A severe weather warning has been put in place in parts of Scotland following widespread flooding.
Scottish Government ministers chaired an emergency meeting of Holyrood’s resilience committee amid significant disruption in which parts of the country experienced a month’s worth of rainfall in just a few hours.
Schools were closed and travel was severely impacted for much of Friday, with homeowners in some areas battling to bail floodwater out of their properties.
The Scottish Environmental Protection Agency (SEPA) said fast-flowing, deep floods could pose a risk to life.
An amber weather warning covering Tayside, Fife, Grampian and central areas is in place until 9pm on Friday.
The Met Office also warned power cuts of the loss of other services is possible.
The Scottish Fire and Rescue Service says Operations Control rooms are receiving a high number of emergency calls due to flooding in Brechin, Forfar and Dundee.
ScotRail said there is severe disruption across much of its network in eastern and northern Scotland.
There are no trains running from Dundee to Aberdeen, Aberdeen to Inverness, Perth to Inverness, or Inverness to Wick. Only limited replacement transport is available.
In Edinburgh, where a yellow weather warning is in place, the junction of Ferry Road and W Granton Access has been flooded leaving cars stranded.Tweets by trafficscotland
SEPA’s flood duty manager said the organisation was working with emergency services to identify areas in need, but warned waterside communities were likely to have flood warnings in place for at least the next few days.
Justice secretary and lead Minister for resilience Keith Brown said arrangements “had been activated” to monitor the situation over the weekend.
“We are in close contact with resilience partners, local authorities and the emergency services to ensure people in the affected areas receive the latest information, advice and support where needed,” he said.
Police Scotland has warned of a high risk of disruption to travel in affected areas.
Chief superintendent Louise Blakelock, head of road policing, urged people to avoid travel unless necessary.
She said: “As an amber warning for heavy rain has been issued, we are urging motorists to plan ahead and avoid unnecessary travel.
“The Met Office, SEPA and Traffic Scotland websites have valuable information about weather disruptions and we would advise people to check these sites before setting off on your journey.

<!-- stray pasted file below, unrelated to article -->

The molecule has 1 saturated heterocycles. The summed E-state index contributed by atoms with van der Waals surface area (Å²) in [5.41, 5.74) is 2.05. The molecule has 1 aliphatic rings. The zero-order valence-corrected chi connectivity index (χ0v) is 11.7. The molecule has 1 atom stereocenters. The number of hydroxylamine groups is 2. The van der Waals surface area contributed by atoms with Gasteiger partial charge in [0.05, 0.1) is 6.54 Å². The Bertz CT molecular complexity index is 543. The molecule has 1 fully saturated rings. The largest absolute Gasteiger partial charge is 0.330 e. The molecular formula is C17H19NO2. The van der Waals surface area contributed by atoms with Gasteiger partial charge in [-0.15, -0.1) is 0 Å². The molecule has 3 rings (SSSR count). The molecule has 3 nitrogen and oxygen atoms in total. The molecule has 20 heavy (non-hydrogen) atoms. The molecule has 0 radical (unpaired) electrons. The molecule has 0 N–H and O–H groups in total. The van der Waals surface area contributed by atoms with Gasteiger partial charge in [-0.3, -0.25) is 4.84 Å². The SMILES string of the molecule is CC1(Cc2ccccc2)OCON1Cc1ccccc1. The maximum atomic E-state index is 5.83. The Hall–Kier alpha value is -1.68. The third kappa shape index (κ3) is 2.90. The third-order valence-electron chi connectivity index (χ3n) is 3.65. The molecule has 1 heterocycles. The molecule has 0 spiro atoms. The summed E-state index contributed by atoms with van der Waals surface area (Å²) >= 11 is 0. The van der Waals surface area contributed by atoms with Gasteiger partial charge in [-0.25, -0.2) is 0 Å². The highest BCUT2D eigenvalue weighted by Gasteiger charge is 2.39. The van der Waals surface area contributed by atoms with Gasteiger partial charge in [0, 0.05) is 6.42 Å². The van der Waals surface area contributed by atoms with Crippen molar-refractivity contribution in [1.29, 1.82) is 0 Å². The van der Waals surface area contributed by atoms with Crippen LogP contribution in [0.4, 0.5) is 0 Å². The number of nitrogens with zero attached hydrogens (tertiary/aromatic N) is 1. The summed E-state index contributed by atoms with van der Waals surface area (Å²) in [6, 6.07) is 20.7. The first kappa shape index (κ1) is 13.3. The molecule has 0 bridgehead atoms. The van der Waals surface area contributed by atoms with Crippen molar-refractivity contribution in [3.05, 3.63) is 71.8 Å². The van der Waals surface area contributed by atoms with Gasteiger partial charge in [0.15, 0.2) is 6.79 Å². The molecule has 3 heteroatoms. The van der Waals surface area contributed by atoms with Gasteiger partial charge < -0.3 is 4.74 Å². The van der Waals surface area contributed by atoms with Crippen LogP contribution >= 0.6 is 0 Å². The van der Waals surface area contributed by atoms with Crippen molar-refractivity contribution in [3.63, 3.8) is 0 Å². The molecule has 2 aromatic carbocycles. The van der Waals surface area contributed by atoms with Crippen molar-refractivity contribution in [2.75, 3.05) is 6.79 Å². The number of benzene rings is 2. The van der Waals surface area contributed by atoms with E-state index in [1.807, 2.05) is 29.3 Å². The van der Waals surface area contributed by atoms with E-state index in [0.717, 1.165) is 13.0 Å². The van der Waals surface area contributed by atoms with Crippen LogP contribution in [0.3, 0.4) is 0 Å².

“If you do need to drive, make sure you and your vehicle are suitably prepared by having sufficient fuel, waterproofs, warm clothing, food and water in the event you are delayed and be mindful of increased stopping distances when breaking.”
SEPA flood manager Vincent Fitzsimons said: “Heavy and persistent rain overnight has led to significant increases in river levels across the east of Scotland. We have seen almost a month’s worth of rain in some parts already this week and we are expecting around the same again over the course of Friday and Saturday in parts of Northeast Scotland.
“The highest risk is to riverside communities in parts of Aberdeenshire and Angus, with Severe Flood Warnings already issued.
“The worst impacts will occur between early Friday afternoon and early Saturday morning. We are working 24/7 with the Met Office and with information from SEPA’s gauge network to review the flood predictions for these communities and others. This will continue until the risk is over.
“SEPA is working with emergency response partners in the areas most at risk to help them prepare and to focus support to those communities who need it most. People living and working in affected areas are advised to plan their essential journeys and consider the steps they need to take now to be prepared and to stay safe. They can also keep updated on floodline.sepa.org.uk.”
Insight Sean Batty STV meteorologist
Rain is becoming quite an issue in parts of the country after some very wet spells recently.
Usually the wettest conditions are found in the west of Scotland, and that was certainly the case last month when we experienced our wettest October on record in Renfrewshire and South Uist. But in the last few days the worst of the rain is affecting the east of the country, along with a strong easterly wind.
Some extremely high rainfall totals look likely, especially across Aberdeenshire, Angus and parts of Perthshire. For example, the average rainfall for the whole of November is around 130mm in Deeside, but as much as 100mm could fall through Thursday and Friday – nearly a month’s worth in just two days.
Eastern parts of the Borders and East Lothian will also see some unusually wet conditions. These areas normally get about 70mm of rain for the whole month, and around that amount is expected to fall on Thursday and Friday.
At this time of year long sustainable periods of rain can cause more issues as many of the drains get blocked by falling leaves which leads to large areas of water building up on the roads, and perhaps some becoming closed off due to flooding.
Rivers in eastern areas will be getting monitored closely by SEPA, with currently the main area of concern, around Coupar Angus, Ruthven and Meigle.